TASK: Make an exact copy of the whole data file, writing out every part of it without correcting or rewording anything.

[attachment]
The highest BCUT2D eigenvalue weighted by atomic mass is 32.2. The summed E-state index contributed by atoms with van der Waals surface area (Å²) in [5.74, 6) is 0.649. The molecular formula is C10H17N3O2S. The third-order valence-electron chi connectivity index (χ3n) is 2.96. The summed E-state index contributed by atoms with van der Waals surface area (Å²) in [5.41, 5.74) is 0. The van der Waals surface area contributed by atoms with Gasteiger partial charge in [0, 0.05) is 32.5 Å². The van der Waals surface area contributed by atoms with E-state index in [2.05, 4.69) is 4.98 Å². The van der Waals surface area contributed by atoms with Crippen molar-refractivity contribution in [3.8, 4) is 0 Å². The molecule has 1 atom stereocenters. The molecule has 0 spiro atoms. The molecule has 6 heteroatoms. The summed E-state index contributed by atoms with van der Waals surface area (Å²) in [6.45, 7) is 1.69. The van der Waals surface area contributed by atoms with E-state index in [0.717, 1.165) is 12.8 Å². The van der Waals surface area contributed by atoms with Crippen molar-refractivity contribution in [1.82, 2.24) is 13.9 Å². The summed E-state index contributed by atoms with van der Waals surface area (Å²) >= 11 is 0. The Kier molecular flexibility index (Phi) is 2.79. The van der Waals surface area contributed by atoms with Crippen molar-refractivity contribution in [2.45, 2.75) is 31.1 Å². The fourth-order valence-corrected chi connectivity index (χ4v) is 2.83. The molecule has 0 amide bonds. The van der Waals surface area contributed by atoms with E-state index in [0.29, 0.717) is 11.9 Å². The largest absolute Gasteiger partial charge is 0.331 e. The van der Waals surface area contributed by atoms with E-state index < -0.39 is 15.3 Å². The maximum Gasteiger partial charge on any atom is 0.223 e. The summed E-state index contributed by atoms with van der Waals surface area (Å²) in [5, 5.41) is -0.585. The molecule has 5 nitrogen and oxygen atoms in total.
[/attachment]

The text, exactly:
The highest BCUT2D eigenvalue weighted by atomic mass is 32.2. The summed E-state index contributed by atoms with van der Waals surface area (Å²) in [5.74, 6) is 0.649. The molecular formula is C10H17N3O2S. The third-order valence-electron chi connectivity index (χ3n) is 2.96. The summed E-state index contributed by atoms with van der Waals surface area (Å²) in [5.41, 5.74) is 0. The van der Waals surface area contributed by atoms with Gasteiger partial charge in [0, 0.05) is 32.5 Å². The van der Waals surface area contributed by atoms with E-state index in [2.05, 4.69) is 4.98 Å². The van der Waals surface area contributed by atoms with Crippen molar-refractivity contribution in [3.8, 4) is 0 Å². The molecule has 1 atom stereocenters. The molecule has 0 spiro atoms. The molecule has 6 heteroatoms. The summed E-state index contributed by atoms with van der Waals surface area (Å²) in [6.45, 7) is 1.69. The van der Waals surface area contributed by atoms with E-state index in [0.717, 1.165) is 12.8 Å². The van der Waals surface area contributed by atoms with Crippen molar-refractivity contribution in [1.82, 2.24) is 13.9 Å². The summed E-state index contributed by atoms with van der Waals surface area (Å²) >= 11 is 0. The Kier molecular flexibility index (Phi) is 2.79. The van der Waals surface area contributed by atoms with Crippen molar-refractivity contribution in [2.45, 2.75) is 31.1 Å². The fourth-order valence-corrected chi connectivity index (χ4v) is 2.83. The molecule has 0 amide bonds. The van der Waals surface area contributed by atoms with E-state index in [0.29, 0.717) is 11.9 Å². The largest absolute Gasteiger partial charge is 0.331 e. The van der Waals surface area contributed by atoms with E-state index < -0.39 is 15.3 Å². The maximum Gasteiger partial charge on any atom is 0.223 e. The summed E-state index contributed by atoms with van der Waals surface area (Å²) in [5, 5.41) is -0.585. The molecule has 5 nitrogen and oxygen atoms in total.